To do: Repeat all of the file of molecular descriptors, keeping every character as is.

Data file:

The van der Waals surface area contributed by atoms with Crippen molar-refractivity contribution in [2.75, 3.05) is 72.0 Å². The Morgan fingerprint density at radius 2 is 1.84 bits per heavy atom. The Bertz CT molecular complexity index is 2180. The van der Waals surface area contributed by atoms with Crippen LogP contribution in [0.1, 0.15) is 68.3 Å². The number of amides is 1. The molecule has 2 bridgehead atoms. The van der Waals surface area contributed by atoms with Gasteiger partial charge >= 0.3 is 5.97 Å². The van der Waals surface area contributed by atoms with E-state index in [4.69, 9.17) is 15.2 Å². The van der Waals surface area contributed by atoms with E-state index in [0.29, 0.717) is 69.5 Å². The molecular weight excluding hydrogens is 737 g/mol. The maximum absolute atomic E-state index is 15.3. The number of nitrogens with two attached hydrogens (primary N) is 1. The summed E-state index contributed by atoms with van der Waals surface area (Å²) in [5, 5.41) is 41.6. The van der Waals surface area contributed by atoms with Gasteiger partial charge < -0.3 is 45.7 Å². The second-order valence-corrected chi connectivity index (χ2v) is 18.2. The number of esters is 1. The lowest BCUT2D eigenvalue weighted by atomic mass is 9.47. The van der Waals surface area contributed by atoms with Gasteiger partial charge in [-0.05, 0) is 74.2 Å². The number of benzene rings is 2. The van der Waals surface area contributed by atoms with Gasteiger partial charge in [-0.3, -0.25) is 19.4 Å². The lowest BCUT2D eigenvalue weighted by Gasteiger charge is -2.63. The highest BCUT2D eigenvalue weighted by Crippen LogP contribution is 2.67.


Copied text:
The van der Waals surface area contributed by atoms with Crippen molar-refractivity contribution in [2.75, 3.05) is 72.0 Å². The Morgan fingerprint density at radius 2 is 1.84 bits per heavy atom. The Bertz CT molecular complexity index is 2180. The van der Waals surface area contributed by atoms with Crippen LogP contribution in [0.1, 0.15) is 68.3 Å². The number of amides is 1. The molecule has 2 bridgehead atoms. The van der Waals surface area contributed by atoms with Gasteiger partial charge >= 0.3 is 5.97 Å². The van der Waals surface area contributed by atoms with E-state index in [4.69, 9.17) is 15.2 Å². The van der Waals surface area contributed by atoms with E-state index in [0.29, 0.717) is 69.5 Å². The molecular weight excluding hydrogens is 737 g/mol. The maximum absolute atomic E-state index is 15.3. The number of nitrogens with two attached hydrogens (primary N) is 1. The summed E-state index contributed by atoms with van der Waals surface area (Å²) in [5, 5.41) is 41.6. The van der Waals surface area contributed by atoms with Gasteiger partial charge < -0.3 is 45.7 Å². The second-order valence-corrected chi connectivity index (χ2v) is 18.2. The number of esters is 1. The lowest BCUT2D eigenvalue weighted by atomic mass is 9.47. The van der Waals surface area contributed by atoms with Gasteiger partial charge in [-0.05, 0) is 74.2 Å². The number of benzene rings is 2. The van der Waals surface area contributed by atoms with Gasteiger partial charge in [-0.3, -0.25) is 19.4 Å². The lowest BCUT2D eigenvalue weighted by Gasteiger charge is -2.63. The highest BCUT2D eigenvalue weighted by Crippen LogP contribution is 2.67.